Knowing how to check your brakes will help make sure that you have a braking system that is in good working order and ready to stop your car in an emergency. There are several obvious signs that something is wrong with the brakes.
If your brake pedal pulsates or the car vibrates during braking, one or more of your brake rotors may be warped. You can usually check for a warped rotor by jacking the car up and spinning each wheel by hand. The wheel should spin freely; if it seems to stick in spots, it could indicate rotors that should be turned or replaced.
If your brakes make a grinding noise, it could be that the brake pads are in need of replacement. If your brake light comes on or you notice that the fluid is low, it could also be an indication that your brake pads are wearing, or there could be a leak in the system. The manufacturer should be able to supply minimum rotor and pad (or drum and shoe) thicknesses for your vehicle. The brake fluid will slowly lower as the brake pads wear, but if the brake pads are still in good shape and the fluid is low, carefully check for leaks in the brake system.
If your brake pedal is soft, there may be air in the lines that needs to be bled out. If the brake pedal slowly sinks to the floor, it could be a broken brake line or a malfunctioning master cylinder. Check for leaks in the brake system. If there are no leaks, and pumping the pedal seems to restore pressure, the problem is most likely a worn out master cylinder.
If your vehicle is pulling to one side, or if you've noticed that one brake is getting hot, smoking, or glowing, you may have a defective flex hose or a sticking caliper piston or slide. To check the flexible hose, apply the brakes, and then try and rotate the hub. If the hub is hard to turn, loosen the bleeder valve to see if the release in pressure frees it up. If the hub gets easier to turn with the bleeder open, the flex hose may be collapsing, preventing fluid from moving out of the caliper. If the hub is still hard to rotate, you will need to remove the brake caliper to inspect the piston and slides. You should be able to push the piston into the caliper fairly easily using a clamp (or special tool for some calipers that need the piston rotated or otherwise manipulated to get it back into the bore). If the piston is hard to press in, you will need to rebuild the caliper or obtain a replacement. The slides should also move freely. If they are stuck, you can try greasing them to see if this improves their performance, otherwise they should be replaced.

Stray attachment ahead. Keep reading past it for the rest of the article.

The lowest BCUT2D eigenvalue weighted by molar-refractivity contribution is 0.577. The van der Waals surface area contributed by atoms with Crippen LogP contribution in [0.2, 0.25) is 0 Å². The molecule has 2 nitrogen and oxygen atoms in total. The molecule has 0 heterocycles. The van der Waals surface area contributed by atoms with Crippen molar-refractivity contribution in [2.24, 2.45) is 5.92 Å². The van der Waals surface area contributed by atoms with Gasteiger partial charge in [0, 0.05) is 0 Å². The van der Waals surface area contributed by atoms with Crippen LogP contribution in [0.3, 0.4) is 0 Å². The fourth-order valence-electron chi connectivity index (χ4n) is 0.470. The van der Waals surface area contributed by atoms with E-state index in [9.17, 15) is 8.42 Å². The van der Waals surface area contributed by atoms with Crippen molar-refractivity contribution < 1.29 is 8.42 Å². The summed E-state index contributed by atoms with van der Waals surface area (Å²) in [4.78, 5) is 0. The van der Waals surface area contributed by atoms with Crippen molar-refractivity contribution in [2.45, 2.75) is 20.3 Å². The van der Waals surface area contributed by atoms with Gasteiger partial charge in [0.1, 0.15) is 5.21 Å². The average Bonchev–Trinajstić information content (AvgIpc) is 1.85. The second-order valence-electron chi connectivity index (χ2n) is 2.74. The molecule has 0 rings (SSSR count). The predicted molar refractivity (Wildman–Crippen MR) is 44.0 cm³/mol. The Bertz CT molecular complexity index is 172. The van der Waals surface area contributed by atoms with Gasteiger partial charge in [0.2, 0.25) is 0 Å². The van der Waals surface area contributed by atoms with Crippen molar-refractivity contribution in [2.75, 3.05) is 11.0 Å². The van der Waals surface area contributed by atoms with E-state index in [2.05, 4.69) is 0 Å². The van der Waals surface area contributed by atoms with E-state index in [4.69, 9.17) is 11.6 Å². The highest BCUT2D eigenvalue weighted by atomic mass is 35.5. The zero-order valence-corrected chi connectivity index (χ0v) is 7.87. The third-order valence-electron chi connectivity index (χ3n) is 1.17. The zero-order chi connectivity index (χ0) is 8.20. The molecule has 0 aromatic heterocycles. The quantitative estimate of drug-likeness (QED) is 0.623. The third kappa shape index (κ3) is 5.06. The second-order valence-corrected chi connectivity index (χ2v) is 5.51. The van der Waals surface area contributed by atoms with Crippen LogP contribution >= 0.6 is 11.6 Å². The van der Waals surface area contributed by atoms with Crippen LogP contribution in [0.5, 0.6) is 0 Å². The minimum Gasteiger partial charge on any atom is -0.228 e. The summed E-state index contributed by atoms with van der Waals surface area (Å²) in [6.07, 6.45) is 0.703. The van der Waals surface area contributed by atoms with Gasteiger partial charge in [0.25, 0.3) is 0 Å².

Even if you haven't noticed any problems with the way your car stops, it's a good idea to check the brake fluid level and rotor and pad thicknesses regularly and before any long trips to make sure that everything is in good condition. Checking your brakes will help make sure you don't have any surprises while you're on the road. If you've performed all these tests and are still unable to diagnose a problem with your braking system, be sure to have it checked out immediately.